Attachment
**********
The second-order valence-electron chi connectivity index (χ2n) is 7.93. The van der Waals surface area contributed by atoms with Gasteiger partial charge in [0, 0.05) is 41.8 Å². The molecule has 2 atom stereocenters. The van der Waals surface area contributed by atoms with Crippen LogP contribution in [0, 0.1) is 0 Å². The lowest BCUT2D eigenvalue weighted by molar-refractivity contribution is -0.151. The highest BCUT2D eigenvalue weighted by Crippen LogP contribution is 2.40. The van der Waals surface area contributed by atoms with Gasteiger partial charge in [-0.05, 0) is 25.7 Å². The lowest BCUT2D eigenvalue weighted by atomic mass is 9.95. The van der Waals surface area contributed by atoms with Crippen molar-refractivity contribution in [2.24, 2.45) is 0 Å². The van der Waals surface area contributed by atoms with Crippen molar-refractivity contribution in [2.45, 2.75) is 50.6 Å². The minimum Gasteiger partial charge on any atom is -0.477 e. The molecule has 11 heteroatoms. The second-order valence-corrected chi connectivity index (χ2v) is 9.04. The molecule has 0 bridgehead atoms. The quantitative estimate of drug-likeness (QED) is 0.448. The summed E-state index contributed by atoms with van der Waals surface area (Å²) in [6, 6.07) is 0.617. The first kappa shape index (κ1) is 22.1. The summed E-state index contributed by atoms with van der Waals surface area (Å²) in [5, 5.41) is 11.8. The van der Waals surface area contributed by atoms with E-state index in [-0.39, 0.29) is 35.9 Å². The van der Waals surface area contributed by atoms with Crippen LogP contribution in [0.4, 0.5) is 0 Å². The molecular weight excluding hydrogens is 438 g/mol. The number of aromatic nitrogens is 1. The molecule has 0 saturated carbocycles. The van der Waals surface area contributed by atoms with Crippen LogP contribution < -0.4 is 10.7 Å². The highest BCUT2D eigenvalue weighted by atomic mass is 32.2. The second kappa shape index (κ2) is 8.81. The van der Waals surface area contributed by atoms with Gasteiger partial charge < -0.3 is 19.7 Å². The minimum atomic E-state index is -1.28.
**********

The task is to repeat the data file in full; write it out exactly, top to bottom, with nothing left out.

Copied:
The second-order valence-electron chi connectivity index (χ2n) is 7.93. The van der Waals surface area contributed by atoms with Gasteiger partial charge in [0, 0.05) is 41.8 Å². The molecule has 2 atom stereocenters. The van der Waals surface area contributed by atoms with Crippen LogP contribution in [0, 0.1) is 0 Å². The lowest BCUT2D eigenvalue weighted by molar-refractivity contribution is -0.151. The highest BCUT2D eigenvalue weighted by Crippen LogP contribution is 2.40. The van der Waals surface area contributed by atoms with Gasteiger partial charge in [-0.05, 0) is 25.7 Å². The lowest BCUT2D eigenvalue weighted by atomic mass is 9.95. The van der Waals surface area contributed by atoms with Crippen molar-refractivity contribution in [2.24, 2.45) is 0 Å². The van der Waals surface area contributed by atoms with Crippen molar-refractivity contribution in [2.45, 2.75) is 50.6 Å². The minimum Gasteiger partial charge on any atom is -0.477 e. The molecule has 11 heteroatoms. The second-order valence-corrected chi connectivity index (χ2v) is 9.04. The molecule has 0 bridgehead atoms. The quantitative estimate of drug-likeness (QED) is 0.448. The summed E-state index contributed by atoms with van der Waals surface area (Å²) in [6, 6.07) is 0.617. The first kappa shape index (κ1) is 22.1. The summed E-state index contributed by atoms with van der Waals surface area (Å²) in [5, 5.41) is 11.8. The van der Waals surface area contributed by atoms with E-state index in [-0.39, 0.29) is 35.9 Å². The van der Waals surface area contributed by atoms with Crippen LogP contribution in [0.4, 0.5) is 0 Å². The molecular weight excluding hydrogens is 438 g/mol. The number of aromatic nitrogens is 1. The molecule has 0 saturated carbocycles. The van der Waals surface area contributed by atoms with Crippen LogP contribution < -0.4 is 10.7 Å². The highest BCUT2D eigenvalue weighted by atomic mass is 32.2. The second kappa shape index (κ2) is 8.81. The van der Waals surface area contributed by atoms with Gasteiger partial charge < -0.3 is 19.7 Å². The minimum atomic E-state index is -1.28.